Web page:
Students Gather in Prayer | News, Sports, Jobs

Correspondent Photo/Sean Barron Emily Wilaj, right, and Haley Cutter, both Lowellville High School aged, embrace after Friday night’s prayer service for healing at Our Lady of the Holy Church -Rosary in Lowellville.

LOWELLVILLE — Samantha Moore wants others to realize that when a student is in crisis, having the courage to step up and say something nice or flattering to that person can be a game changer in possibly preventing a tragedy.

“I went to school, and the number of people willing to help me was incredible,” Moore, a high school student from Lowellville, watched.

She was also among approximately 100 students and others who attended the gathering for the Friday evening healing prayer service at Our Lady of the Holy Rosary Church, 131 E. Wood St., primarily to take comfort from the trauma associated with an incident in which a student shot himself in the head around 10:17 a.m. Thursday in the cafeteria.

Another student said the victim fired at the ground before turning the gun on himself with a single shot to the head. No one else was hurt.

After the shooting, many counselors were at the school providing assistance to those affected by the shooting.

Moore said after the 20-minute church service that the victim was also part of the school band. He played the trombone, she added.

Neither Moore nor his senior colleagues Emily Wilaj and Haley Cutter detected anything abnormal in the victim’s behavior or actions. Instead, his behavior seemed normal, like when he simply told one of his teachers about his grades shortly before the shooting, Moore recalled.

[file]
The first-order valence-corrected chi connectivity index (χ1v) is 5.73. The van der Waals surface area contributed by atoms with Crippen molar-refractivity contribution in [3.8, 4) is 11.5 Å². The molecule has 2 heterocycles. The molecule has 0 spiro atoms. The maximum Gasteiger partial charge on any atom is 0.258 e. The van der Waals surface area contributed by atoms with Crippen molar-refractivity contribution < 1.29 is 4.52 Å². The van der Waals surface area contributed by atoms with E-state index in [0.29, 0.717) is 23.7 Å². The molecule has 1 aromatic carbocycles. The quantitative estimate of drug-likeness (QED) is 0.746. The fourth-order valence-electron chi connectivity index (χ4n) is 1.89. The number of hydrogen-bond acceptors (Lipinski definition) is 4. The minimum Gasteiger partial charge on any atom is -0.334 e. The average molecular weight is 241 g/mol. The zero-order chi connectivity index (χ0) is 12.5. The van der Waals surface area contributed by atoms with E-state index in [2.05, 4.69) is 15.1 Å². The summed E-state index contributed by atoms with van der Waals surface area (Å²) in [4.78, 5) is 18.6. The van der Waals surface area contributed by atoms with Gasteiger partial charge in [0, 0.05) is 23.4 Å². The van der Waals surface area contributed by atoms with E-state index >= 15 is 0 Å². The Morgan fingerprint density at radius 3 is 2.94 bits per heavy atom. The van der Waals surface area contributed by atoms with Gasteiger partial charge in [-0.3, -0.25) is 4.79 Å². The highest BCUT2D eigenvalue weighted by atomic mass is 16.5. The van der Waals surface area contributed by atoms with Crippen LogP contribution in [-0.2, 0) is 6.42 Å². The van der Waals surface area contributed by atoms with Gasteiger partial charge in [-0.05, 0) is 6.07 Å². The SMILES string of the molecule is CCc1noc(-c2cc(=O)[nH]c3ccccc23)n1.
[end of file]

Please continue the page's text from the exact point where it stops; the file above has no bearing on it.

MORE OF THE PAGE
“He was surrounded by good people and he was a good boy” Willaj added.

Although she had no interaction with the victim, Cutter said she was traumatized by the suddenness of the shooting and added that she knew people who were good friends with the victim.

Cutter also said it was vital that support continues to be provided and that others come together for the good of the community.

“I spoke to my mother immediately after she picked me up. She was a great support. Willaj said.

“He always seemed so happy, and it was so sudden. He seemed to come out of nowhere,” Evan Alfano, a junior from Lowellville, remembers.

Alfano, who spoke with someone about his feelings related to the incident, advised others to speak to someone they trust if they were experiencing trauma. No matter who; the important thing is to refrain from keeping such feelings locked away, he observed.

Alfano said Thursday’s shooting also highlighted the importance of certain aspects of everyday life that are otherwise easy to take for granted.

“Hanging out with your friends means so much more when something like this happens,” he added.

Patricia Lucente, a communion minister at the church and a longtime carer, said it’s not enough for people to come together after such a tragedy, but to stick together for the long term. It is also essential, especially for boys, to know that it is okay to risk being vulnerable by sharing their true feelings, she added.

“Please don’t be afraid to ask for help. Whether it’s a succession of depression or sadness, talk to someone. because holding back such strong feelings is akin to “poison your system”, explains Lucente.

Reverend Stephen Zeigler, pastor of Our Lady of the Holy Rosary Church, led the service, which read Isaiah 41:5-10, which essentially speaks of the power of neighbors helping each other in times of trouble and peril, as well as how God will strengthen and sustain them.

Zeigler also prayed for those affected by Thursday’s tragedy and stressed the importance of seeking God’s love, strength and courage.

He added that the church will remain open to those who need solitude and a place to reflect.

Today’s breaking news and more to your inbox

Leave a Reply